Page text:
HDQRS. SECOND Brigadier, FIRST DIV., 13TH ARMY CORPS,
Mobile, Ala., April 22, 1865.
CAPTAIN: In compliance with orders from the major-general commanding, I have the honor to submit the following brief journal, being the events of each day from the time of leaving Dauphin Island until the occupation of Mobile, Ala.:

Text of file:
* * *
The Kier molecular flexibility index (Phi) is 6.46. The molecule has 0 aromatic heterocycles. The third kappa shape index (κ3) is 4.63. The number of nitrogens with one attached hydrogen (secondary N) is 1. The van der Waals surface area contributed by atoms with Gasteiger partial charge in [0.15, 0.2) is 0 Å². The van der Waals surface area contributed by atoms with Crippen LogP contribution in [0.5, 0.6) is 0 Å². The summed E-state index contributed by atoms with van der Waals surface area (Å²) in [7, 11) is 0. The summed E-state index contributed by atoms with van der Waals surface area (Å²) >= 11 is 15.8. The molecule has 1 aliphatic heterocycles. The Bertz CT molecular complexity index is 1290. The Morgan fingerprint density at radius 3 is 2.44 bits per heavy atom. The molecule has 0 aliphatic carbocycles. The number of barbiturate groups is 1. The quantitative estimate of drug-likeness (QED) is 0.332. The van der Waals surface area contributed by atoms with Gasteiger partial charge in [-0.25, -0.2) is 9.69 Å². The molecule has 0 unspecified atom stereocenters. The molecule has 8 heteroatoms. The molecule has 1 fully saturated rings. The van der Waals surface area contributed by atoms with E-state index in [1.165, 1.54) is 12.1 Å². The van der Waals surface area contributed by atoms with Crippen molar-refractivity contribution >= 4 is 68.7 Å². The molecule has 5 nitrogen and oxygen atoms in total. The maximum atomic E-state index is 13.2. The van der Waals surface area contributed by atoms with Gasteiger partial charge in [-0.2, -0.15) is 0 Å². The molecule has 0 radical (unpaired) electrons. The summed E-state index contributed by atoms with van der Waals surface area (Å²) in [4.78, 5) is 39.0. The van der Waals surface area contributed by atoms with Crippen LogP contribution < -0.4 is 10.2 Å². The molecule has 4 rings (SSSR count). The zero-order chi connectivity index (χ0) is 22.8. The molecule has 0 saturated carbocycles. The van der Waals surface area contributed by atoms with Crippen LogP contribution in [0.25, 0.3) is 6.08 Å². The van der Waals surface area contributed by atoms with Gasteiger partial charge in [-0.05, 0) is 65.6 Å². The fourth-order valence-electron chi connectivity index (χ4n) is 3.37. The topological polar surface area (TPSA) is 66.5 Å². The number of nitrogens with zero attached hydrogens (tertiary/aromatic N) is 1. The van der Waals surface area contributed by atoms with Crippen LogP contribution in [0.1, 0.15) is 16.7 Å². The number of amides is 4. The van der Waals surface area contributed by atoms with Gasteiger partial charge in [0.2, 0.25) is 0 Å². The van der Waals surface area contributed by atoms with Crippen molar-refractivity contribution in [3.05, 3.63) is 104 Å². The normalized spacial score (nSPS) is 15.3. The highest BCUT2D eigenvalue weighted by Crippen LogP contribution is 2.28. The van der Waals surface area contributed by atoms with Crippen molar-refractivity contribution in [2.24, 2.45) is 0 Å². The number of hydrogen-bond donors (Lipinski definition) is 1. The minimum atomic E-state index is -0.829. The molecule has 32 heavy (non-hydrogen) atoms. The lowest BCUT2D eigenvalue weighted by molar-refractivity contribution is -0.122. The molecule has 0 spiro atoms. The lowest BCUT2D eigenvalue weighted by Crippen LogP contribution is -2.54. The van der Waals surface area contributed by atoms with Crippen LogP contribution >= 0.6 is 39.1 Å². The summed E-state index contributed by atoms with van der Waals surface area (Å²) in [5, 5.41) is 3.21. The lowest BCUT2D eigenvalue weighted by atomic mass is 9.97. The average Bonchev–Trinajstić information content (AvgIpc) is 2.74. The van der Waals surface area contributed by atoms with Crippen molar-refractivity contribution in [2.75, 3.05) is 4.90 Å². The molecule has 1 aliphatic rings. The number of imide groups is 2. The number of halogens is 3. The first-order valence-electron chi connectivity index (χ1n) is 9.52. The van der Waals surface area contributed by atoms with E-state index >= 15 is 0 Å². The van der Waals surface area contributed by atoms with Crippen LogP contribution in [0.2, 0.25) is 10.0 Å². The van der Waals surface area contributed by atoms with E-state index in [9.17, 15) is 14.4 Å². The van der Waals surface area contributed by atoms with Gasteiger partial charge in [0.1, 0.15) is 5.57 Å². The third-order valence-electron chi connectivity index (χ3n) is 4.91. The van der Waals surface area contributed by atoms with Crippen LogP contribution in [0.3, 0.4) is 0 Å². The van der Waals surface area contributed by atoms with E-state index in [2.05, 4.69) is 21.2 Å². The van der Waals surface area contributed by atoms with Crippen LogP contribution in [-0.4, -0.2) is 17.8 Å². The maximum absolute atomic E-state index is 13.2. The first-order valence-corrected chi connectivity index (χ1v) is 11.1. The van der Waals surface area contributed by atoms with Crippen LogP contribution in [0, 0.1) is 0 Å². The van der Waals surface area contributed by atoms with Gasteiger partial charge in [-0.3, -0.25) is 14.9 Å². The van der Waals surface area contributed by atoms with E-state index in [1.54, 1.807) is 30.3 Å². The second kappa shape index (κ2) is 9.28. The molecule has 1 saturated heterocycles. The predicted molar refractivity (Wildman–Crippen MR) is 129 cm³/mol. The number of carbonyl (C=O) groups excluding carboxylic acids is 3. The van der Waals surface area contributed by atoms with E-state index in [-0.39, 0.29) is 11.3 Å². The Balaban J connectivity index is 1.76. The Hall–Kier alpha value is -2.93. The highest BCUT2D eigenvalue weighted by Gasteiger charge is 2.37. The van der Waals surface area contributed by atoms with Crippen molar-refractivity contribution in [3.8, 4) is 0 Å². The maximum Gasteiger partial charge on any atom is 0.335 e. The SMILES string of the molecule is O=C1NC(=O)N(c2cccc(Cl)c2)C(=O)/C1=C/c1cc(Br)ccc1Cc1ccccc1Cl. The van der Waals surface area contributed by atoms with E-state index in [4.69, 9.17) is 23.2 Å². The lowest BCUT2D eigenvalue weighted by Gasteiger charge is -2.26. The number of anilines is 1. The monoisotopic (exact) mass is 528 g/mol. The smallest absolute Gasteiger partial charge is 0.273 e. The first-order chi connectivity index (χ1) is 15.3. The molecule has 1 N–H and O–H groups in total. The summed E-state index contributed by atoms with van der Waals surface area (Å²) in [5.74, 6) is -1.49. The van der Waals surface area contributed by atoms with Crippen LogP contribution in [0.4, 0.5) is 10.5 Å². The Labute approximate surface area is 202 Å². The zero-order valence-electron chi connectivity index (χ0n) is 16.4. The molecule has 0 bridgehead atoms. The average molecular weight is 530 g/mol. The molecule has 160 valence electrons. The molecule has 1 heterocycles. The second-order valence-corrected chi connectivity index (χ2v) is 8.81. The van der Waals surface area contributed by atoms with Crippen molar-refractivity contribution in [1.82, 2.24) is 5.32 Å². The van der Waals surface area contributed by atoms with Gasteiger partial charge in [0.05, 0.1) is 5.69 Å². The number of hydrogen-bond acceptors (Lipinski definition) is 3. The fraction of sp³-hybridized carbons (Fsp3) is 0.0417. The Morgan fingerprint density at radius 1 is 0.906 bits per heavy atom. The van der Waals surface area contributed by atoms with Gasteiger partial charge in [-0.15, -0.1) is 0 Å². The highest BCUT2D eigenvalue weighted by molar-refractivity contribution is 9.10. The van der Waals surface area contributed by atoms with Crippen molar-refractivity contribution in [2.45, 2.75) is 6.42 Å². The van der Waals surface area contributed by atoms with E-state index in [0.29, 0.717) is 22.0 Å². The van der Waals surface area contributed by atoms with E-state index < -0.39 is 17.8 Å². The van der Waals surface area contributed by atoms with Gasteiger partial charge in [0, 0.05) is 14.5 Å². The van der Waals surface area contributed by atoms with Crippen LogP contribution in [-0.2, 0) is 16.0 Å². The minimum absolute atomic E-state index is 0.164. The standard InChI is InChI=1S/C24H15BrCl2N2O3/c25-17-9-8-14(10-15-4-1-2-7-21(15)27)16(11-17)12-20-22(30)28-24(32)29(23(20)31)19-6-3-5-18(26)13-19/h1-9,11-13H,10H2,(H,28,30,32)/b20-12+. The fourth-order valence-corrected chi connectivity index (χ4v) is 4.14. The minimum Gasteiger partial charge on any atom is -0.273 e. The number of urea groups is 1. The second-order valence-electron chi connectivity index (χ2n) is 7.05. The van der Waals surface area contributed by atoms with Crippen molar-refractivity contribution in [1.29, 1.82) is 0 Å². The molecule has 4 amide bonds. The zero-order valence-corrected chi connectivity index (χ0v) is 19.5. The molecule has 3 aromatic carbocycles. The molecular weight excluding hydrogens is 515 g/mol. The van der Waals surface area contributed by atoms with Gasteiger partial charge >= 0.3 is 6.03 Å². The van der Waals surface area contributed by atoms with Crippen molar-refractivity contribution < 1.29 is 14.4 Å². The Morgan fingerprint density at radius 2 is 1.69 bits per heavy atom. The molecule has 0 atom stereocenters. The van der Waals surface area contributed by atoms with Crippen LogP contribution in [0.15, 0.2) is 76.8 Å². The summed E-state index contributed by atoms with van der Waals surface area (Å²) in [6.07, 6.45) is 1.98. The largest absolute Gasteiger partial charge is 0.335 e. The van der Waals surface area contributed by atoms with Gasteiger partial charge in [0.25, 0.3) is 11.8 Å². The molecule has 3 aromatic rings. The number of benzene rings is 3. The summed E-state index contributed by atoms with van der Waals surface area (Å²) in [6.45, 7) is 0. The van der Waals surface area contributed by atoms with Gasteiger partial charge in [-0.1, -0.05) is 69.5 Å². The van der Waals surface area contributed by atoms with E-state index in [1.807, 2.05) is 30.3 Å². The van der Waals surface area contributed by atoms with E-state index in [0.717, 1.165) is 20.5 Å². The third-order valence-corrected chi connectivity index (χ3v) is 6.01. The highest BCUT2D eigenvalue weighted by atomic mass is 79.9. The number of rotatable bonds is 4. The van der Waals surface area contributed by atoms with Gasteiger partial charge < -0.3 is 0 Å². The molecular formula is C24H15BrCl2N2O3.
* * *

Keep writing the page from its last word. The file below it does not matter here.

On the 17th of March marching orders were received, and in consequence of the limited supply of transportation my command did not embark until late in the afternoon, reaching Navy Cove at dark, where I disembarked and went into camp for the night on the beach. 18th, broke camp at 8 a.m., and moved along the Gulf beach and went into camp about four miles from Navy Cove. Had a pleasant camp and found good water in abundance. 19th, reveille sounded at 4 a.m. and the column moved at 6 a.m., and owing to the dense fog it was still dark. About 10 a.m. the fog cleared away and the sun came out bright and warm, and by 12 m. it was uncomfortably warm. Crossed Shell Bayou, which justly deserves the name from the great quantity of oyster shells here to be found. A halt was here ordered and the troops made coffee and had dinner. Went into camp at 4 p.m., having made a march of sixteen miles. 20th, reveille again sounded at 4 a.m. Column moved at 6 a.m., m y command in advance. The weather bright and beautiful, men in good spirits and moved off briskly. After marching about two miles, struck the rear of General Benton's column (he having left Navy Cove one day in advance of us), took the wrong road, and after marching about four miles, discovered the fact. Returned to the old road and went into camp. Rained very hard until after dark. 21st was occupied in building corduroy across a swamp which we had to cross. 22nd, revelled at 4 a.m. Column moved at 6 a.m. Made but a few miles, owing to the terrible condition of the roads. 23rd, column moved at 6 a.m. Made but a short march, the roads being almost impassable. 24th, started at daylight; weather fine, but roads terrible. Reached Fish River about noon. Crossed on pontoon bridge and went into camp in rear of General A. J. Smith's corps. 25th, rations and forage were issued, which occupied all of the morning. Column started about 1 p.m. Country being more rolling, the roads were very good. Made a good march and went into camp about 5 p.m. 26th, started at 6 a.m. A march of about ten miles brought us to the neighborhood of Spanish Fort. Found the enemy in our front. Skirmishing commenced; lines were formed and works thrown up along our front. 27th, opened with heavy skirmishing. Our lines were driven back, but rallied and retook the lost ground. Remained in camp until 12 m., when the order was given to advance on the enemy's works. The enemy fell back behind his fortifications and the siege of Spanish Fort commenced in earnest. 28th, the skirmishing having slackened during the night previous, commenced with renewed vigor this morning, accompanied with a heavy artillery fire from both sides, which continued through the day. 29th, opened with the usual artillery and musketry fire, which continued uninterrupted through the day. 30th, position same as that of the 29th, until 12 m., when marching orders were received and my command moved with the division as escort to supply train for Major-General Steele. Encamped for the night but a few miles from the point of starting. 31st, broke camp and moved to Holyoke, about five miles from Blakely. Threw up works in our front and went into camp.